New research has found that the Mediterranean diet is linked to a lower risk of preeclampsia during pregnancy.
In a new study evaluating the Mediterranean diet and adverse pregnancy outcomes, investigators from the Smidt Heart Institute at Cedars-Sinai found that women who conceived while following the anti-inflammatory diet had a significantly lower risk of developing preeclampsia during pregnancy.
The study, published in the peer-reviewed journal JAMA Network Open, also evaluated the association between the Mediterranean diet and other adverse pregnancy outcomes, including gestational diabetes and hypertension, preterm birth, delivery of a small-for-gestational-age infant, and stillbirth.
Mediterranean diet linked to lower risk of preeclampsia during pregnancy
Preeclampsia is a serious blood pressure condition that develops during pregnancy and puts stress on the mother's heart.
Left untreated, the condition can cause serious complications like weakened kidney and liver function and decreased blood supply to the fetus.
In addition to preeclampsia, the risk of gestational diabetes also decreased in women who more closely followed the heart-healthy Mediterranean diet.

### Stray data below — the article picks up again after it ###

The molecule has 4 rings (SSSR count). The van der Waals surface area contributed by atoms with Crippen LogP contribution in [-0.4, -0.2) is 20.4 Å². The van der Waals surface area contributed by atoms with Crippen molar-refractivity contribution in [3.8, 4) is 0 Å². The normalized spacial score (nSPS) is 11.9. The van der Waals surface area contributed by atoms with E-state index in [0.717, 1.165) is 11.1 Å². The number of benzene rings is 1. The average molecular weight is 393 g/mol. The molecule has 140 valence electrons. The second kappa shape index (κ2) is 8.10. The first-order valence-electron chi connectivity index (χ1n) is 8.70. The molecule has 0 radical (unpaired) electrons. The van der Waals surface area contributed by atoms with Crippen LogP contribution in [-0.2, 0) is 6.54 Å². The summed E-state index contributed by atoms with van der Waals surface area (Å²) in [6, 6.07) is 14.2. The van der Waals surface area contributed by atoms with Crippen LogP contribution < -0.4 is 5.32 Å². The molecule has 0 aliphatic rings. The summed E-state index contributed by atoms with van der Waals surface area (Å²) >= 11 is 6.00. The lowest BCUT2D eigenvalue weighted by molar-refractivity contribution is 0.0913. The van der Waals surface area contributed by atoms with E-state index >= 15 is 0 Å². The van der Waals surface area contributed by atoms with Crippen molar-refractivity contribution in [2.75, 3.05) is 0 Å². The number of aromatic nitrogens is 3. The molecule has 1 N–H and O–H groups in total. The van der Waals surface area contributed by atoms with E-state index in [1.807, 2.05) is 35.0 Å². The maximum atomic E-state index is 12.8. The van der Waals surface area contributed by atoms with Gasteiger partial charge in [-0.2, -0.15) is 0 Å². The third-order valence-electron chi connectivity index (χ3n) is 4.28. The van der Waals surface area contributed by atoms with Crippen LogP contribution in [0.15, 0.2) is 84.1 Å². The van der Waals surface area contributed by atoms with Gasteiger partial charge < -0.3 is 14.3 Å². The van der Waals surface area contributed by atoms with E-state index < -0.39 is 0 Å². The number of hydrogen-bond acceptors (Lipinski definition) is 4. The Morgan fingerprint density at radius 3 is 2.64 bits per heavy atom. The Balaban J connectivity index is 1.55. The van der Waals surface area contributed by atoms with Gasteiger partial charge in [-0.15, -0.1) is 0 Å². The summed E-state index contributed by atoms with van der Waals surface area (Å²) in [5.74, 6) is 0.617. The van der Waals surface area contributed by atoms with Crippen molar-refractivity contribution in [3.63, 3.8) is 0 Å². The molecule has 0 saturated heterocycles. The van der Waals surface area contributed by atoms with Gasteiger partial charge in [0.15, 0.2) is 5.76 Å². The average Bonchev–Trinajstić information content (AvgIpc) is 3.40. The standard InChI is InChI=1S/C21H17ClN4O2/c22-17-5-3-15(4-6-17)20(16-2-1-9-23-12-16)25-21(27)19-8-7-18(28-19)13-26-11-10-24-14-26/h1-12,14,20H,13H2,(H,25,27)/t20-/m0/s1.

The nine components of a Mediterranean diet are vegetables, fruits, nuts, whole grains, legumes, fish, monounsaturated-to-saturated fat ratio, red and processed meats, and alcohol.
The study was part of the Nulliparous Pregnancy Outcomes Study: Monitoring Mothers-to-be, which enrolled 10,038 women between 2010-2013.
Of the women enrolled, 7,798 were included in the JAMA Network Open study.
Women who were pregnant with their first child were asked to complete a food frequency questionnaire during their first study visit, which occurred in the first trimester.
Benefits of vegetables, legumes and fish
The questionnaire focused on the women's eating habits during the three months prior to their visit.
The data showed that a high Mediterranean diet score was related to 21% lower odds of having any adverse pregnancy outcome, as well as a 28% and 37% lower risk of having preeclampsia/eclampsia and gestational diabetes.
"We also looked at the individual components of the Mediterranean diet and found higher intakes of vegetables, legumes and fish were related to lower associated risk of an adverse pregnancy outcome," the researchers said.